Nate Eisman* recently started working for a large consulting firm after many years as an independent consultant. He called me a few days ago for some advice.
"I'm wasting a tremendous amount of time," he complained to me, "I'm in meetings all day. The only way I can get any real work done is by coming in super early and staying super late."
Nate had gone from an organization of one to an organization of several thousand and was drowning in the time suck of collaboration. He is not alone.
I recently surveyed the top 400 leaders of a 120,000 person company and found that close to 95% of them — that's 380 out of 400 — pointed to three things that wasted their time the most: unnecessary meetings, unimportant emails, and protracted PowerPoints.
Working with people takes time. And different people have different priorities. So someone may need your perspective on an issue that's important to him but not to you. Still, if he's a colleague, it's important to help. And often we want to help.
On the other hand, we've all felt Nate's pain. The question is: how can we spend time where we add the most value and let go of the rest?
We need a way to quickly and confidently identify and reduce our extraneous commitments, to know for sure whether we need to deal with something or avoid it, and to manage our own desire to be available always. I propose a little test that every commitment should pass before you agree to it. When someone comes to you with a request, ask yourself three questions:
1. Am I the right person?
2. Is this the right time?
3. Do I have enough information?
If the request fails the test — if the answer to any one of these questions is "no" — then don't do it. Pass it to someone else (the right person), schedule it for another time (the right time), or wait until you have the information you need (either you or someone else needs to get it).
In the last few weeks, in The Cardinal Rule of Rules and in The Mostly Unplugged Vacation I wrote about how to avoid being interrupted. But sometimes it's impossible or inappropriate to wall yourself off completely. For example, what if your boss is the person who interrupts you? Or what if you're on vacation and a critical client reaches out with a time sensitive and crucial question?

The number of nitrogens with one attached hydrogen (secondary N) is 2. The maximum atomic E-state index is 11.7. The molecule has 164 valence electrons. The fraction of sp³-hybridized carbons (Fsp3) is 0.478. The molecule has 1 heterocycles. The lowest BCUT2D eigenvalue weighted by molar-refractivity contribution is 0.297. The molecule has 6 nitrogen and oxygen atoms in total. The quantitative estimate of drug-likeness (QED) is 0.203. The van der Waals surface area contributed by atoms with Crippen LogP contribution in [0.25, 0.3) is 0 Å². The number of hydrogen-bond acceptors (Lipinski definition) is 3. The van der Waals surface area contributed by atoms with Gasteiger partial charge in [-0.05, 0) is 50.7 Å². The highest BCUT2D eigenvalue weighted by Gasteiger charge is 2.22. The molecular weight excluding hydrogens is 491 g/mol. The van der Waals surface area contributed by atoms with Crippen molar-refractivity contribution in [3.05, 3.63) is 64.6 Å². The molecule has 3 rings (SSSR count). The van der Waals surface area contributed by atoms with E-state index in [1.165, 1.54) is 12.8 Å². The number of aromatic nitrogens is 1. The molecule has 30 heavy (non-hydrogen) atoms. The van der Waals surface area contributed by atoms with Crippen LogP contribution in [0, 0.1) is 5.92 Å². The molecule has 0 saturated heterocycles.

These three questions offer a clear, easy, and consistent way of knowing when to respond. So we resist the temptation to respond to everything.
If your boss asks you to do something and her request fails the test, it's not just okay - it's useful - to push back or redirect so the work is completed productively. It's not helpful to you, your boss, or your organization if you waste your time on the wrong work.
That's the irony. We try to be so available because we want to be helpful. And yet being overwhelmed with tasks — especially those we consider to be a waste of our time — is exactly what will make us unhelpful.
When we get a meeting request that doesn't pass the test, we should decline. When we're cc'd on an email that doesn't pass the test, we need to ask the sender to remove us from the list before we get caught up in the flurry of "reply all" responses. And a fifty-page presentation needs to pass the test before we read it (and even then, it's worth an email asking which are the critical pages to review).
A few weeks after sharing the three questions with Nate, I called him at his office at around 6pm to see how it was going. I guess it was going well because I never reached him. He had already gone home.
*Some details changed to protect privacy.